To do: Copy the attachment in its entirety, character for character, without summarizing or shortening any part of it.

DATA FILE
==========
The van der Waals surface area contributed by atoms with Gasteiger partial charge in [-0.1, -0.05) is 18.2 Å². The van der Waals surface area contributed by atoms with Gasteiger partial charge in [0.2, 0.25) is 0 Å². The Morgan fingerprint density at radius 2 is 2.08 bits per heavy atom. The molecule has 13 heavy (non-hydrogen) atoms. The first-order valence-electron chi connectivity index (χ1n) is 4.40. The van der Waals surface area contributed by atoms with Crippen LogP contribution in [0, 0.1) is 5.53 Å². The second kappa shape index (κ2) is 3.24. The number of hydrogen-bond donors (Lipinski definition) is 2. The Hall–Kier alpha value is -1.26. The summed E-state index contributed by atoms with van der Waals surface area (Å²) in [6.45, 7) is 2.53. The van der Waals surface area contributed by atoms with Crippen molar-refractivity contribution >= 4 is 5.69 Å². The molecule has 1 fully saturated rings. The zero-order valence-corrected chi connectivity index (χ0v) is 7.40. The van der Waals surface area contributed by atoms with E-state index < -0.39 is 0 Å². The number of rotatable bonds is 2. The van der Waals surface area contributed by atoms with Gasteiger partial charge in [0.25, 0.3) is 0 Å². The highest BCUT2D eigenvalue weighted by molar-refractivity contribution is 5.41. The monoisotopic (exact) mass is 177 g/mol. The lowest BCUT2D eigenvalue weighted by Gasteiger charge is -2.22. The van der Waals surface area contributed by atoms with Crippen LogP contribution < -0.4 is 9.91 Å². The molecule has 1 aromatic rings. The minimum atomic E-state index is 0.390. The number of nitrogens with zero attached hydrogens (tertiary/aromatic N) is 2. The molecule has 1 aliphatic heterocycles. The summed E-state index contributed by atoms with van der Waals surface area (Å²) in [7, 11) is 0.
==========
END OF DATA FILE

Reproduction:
The van der Waals surface area contributed by atoms with Gasteiger partial charge in [-0.1, -0.05) is 18.2 Å². The van der Waals surface area contributed by atoms with Gasteiger partial charge in [0.2, 0.25) is 0 Å². The Morgan fingerprint density at radius 2 is 2.08 bits per heavy atom. The molecule has 13 heavy (non-hydrogen) atoms. The first-order valence-electron chi connectivity index (χ1n) is 4.40. The van der Waals surface area contributed by atoms with Crippen LogP contribution in [0, 0.1) is 5.53 Å². The second kappa shape index (κ2) is 3.24. The number of hydrogen-bond donors (Lipinski definition) is 2. The Hall–Kier alpha value is -1.26. The summed E-state index contributed by atoms with van der Waals surface area (Å²) in [6.45, 7) is 2.53. The van der Waals surface area contributed by atoms with Crippen molar-refractivity contribution >= 4 is 5.69 Å². The molecule has 1 fully saturated rings. The zero-order valence-corrected chi connectivity index (χ0v) is 7.40. The van der Waals surface area contributed by atoms with E-state index < -0.39 is 0 Å². The number of rotatable bonds is 2. The van der Waals surface area contributed by atoms with Gasteiger partial charge in [0.25, 0.3) is 0 Å². The highest BCUT2D eigenvalue weighted by molar-refractivity contribution is 5.41. The monoisotopic (exact) mass is 177 g/mol. The lowest BCUT2D eigenvalue weighted by Gasteiger charge is -2.22. The van der Waals surface area contributed by atoms with Crippen LogP contribution < -0.4 is 9.91 Å². The molecule has 1 aromatic rings. The minimum atomic E-state index is 0.390. The number of nitrogens with zero attached hydrogens (tertiary/aromatic N) is 2. The molecule has 1 aliphatic heterocycles. The summed E-state index contributed by atoms with van der Waals surface area (Å²) in [7, 11) is 0.